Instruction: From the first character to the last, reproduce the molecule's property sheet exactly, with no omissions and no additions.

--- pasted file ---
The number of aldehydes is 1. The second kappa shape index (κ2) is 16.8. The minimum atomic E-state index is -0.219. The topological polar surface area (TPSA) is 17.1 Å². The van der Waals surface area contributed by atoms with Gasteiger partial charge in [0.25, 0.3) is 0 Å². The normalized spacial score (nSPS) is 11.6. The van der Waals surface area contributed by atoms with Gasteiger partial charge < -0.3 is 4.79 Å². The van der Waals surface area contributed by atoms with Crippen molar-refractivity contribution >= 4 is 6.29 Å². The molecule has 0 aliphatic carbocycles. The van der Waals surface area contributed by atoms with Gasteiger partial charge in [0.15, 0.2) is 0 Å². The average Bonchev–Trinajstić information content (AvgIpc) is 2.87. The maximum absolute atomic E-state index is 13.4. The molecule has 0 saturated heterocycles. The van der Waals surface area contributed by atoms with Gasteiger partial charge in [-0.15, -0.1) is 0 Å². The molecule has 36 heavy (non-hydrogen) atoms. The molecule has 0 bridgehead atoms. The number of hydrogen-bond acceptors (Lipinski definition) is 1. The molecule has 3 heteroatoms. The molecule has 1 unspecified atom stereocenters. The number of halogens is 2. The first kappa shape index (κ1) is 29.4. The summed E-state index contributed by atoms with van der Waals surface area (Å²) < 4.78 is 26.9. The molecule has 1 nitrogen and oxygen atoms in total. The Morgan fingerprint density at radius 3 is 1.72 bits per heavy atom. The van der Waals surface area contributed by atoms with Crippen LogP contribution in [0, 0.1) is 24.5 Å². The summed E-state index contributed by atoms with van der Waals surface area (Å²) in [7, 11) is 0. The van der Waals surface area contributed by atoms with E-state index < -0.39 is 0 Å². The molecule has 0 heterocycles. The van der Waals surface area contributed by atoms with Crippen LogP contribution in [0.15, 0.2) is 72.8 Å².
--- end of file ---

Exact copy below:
The number of aldehydes is 1. The second kappa shape index (κ2) is 16.8. The minimum atomic E-state index is -0.219. The topological polar surface area (TPSA) is 17.1 Å². The van der Waals surface area contributed by atoms with Gasteiger partial charge in [0.25, 0.3) is 0 Å². The normalized spacial score (nSPS) is 11.6. The van der Waals surface area contributed by atoms with Gasteiger partial charge < -0.3 is 4.79 Å². The van der Waals surface area contributed by atoms with Crippen molar-refractivity contribution >= 4 is 6.29 Å². The molecule has 0 aliphatic carbocycles. The van der Waals surface area contributed by atoms with Gasteiger partial charge in [0.15, 0.2) is 0 Å². The average Bonchev–Trinajstić information content (AvgIpc) is 2.87. The maximum absolute atomic E-state index is 13.4. The molecule has 0 saturated heterocycles. The van der Waals surface area contributed by atoms with Gasteiger partial charge in [-0.15, -0.1) is 0 Å². The molecule has 36 heavy (non-hydrogen) atoms. The molecule has 0 bridgehead atoms. The number of hydrogen-bond acceptors (Lipinski definition) is 1. The molecule has 3 heteroatoms. The molecule has 1 unspecified atom stereocenters. The number of halogens is 2. The first kappa shape index (κ1) is 29.4. The summed E-state index contributed by atoms with van der Waals surface area (Å²) < 4.78 is 26.9. The molecule has 1 nitrogen and oxygen atoms in total. The Morgan fingerprint density at radius 3 is 1.72 bits per heavy atom. The van der Waals surface area contributed by atoms with Crippen LogP contribution in [0, 0.1) is 24.5 Å². The summed E-state index contributed by atoms with van der Waals surface area (Å²) in [7, 11) is 0. The van der Waals surface area contributed by atoms with E-state index < -0.39 is 0 Å². The molecule has 0 heterocycles. The van der Waals surface area contributed by atoms with Crippen LogP contribution in [0.15, 0.2) is 72.8 Å².